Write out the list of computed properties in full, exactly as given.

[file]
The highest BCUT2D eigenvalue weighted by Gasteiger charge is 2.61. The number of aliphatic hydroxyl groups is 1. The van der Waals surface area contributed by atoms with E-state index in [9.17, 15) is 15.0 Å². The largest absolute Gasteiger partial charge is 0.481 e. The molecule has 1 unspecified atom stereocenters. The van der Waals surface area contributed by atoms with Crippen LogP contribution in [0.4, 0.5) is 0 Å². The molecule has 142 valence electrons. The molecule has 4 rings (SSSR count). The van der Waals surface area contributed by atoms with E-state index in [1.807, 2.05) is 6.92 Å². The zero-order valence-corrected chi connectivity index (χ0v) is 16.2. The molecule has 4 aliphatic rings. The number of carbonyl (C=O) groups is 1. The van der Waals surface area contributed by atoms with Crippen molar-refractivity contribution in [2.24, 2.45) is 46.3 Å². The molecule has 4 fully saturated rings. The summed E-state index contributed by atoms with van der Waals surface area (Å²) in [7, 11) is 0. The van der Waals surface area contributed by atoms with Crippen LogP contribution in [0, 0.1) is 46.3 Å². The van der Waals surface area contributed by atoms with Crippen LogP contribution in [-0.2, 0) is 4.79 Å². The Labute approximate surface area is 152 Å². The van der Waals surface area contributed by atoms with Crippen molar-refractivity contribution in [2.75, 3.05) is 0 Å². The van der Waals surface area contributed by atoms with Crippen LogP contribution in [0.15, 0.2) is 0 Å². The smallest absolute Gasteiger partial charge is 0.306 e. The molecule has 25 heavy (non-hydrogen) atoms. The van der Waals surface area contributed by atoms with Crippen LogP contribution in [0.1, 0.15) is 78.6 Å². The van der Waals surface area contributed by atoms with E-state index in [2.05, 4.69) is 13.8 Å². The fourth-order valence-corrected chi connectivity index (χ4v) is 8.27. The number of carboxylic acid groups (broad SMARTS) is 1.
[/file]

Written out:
The highest BCUT2D eigenvalue weighted by Gasteiger charge is 2.61. The number of aliphatic hydroxyl groups is 1. The van der Waals surface area contributed by atoms with E-state index in [9.17, 15) is 15.0 Å². The largest absolute Gasteiger partial charge is 0.481 e. The molecule has 1 unspecified atom stereocenters. The van der Waals surface area contributed by atoms with Crippen LogP contribution in [0.4, 0.5) is 0 Å². The molecule has 142 valence electrons. The molecule has 4 rings (SSSR count). The van der Waals surface area contributed by atoms with E-state index in [1.807, 2.05) is 6.92 Å². The zero-order valence-corrected chi connectivity index (χ0v) is 16.2. The molecule has 4 aliphatic rings. The number of carbonyl (C=O) groups is 1. The van der Waals surface area contributed by atoms with Crippen molar-refractivity contribution in [2.24, 2.45) is 46.3 Å². The molecule has 4 fully saturated rings. The summed E-state index contributed by atoms with van der Waals surface area (Å²) in [7, 11) is 0. The van der Waals surface area contributed by atoms with Crippen LogP contribution in [0, 0.1) is 46.3 Å². The van der Waals surface area contributed by atoms with Crippen LogP contribution in [-0.2, 0) is 4.79 Å². The Labute approximate surface area is 152 Å². The van der Waals surface area contributed by atoms with Crippen molar-refractivity contribution in [2.75, 3.05) is 0 Å². The van der Waals surface area contributed by atoms with Crippen LogP contribution in [0.15, 0.2) is 0 Å². The smallest absolute Gasteiger partial charge is 0.306 e. The molecule has 25 heavy (non-hydrogen) atoms. The van der Waals surface area contributed by atoms with Crippen LogP contribution in [0.1, 0.15) is 78.6 Å². The van der Waals surface area contributed by atoms with E-state index in [2.05, 4.69) is 13.8 Å². The fourth-order valence-corrected chi connectivity index (χ4v) is 8.27. The number of carboxylic acid groups (broad SMARTS) is 1.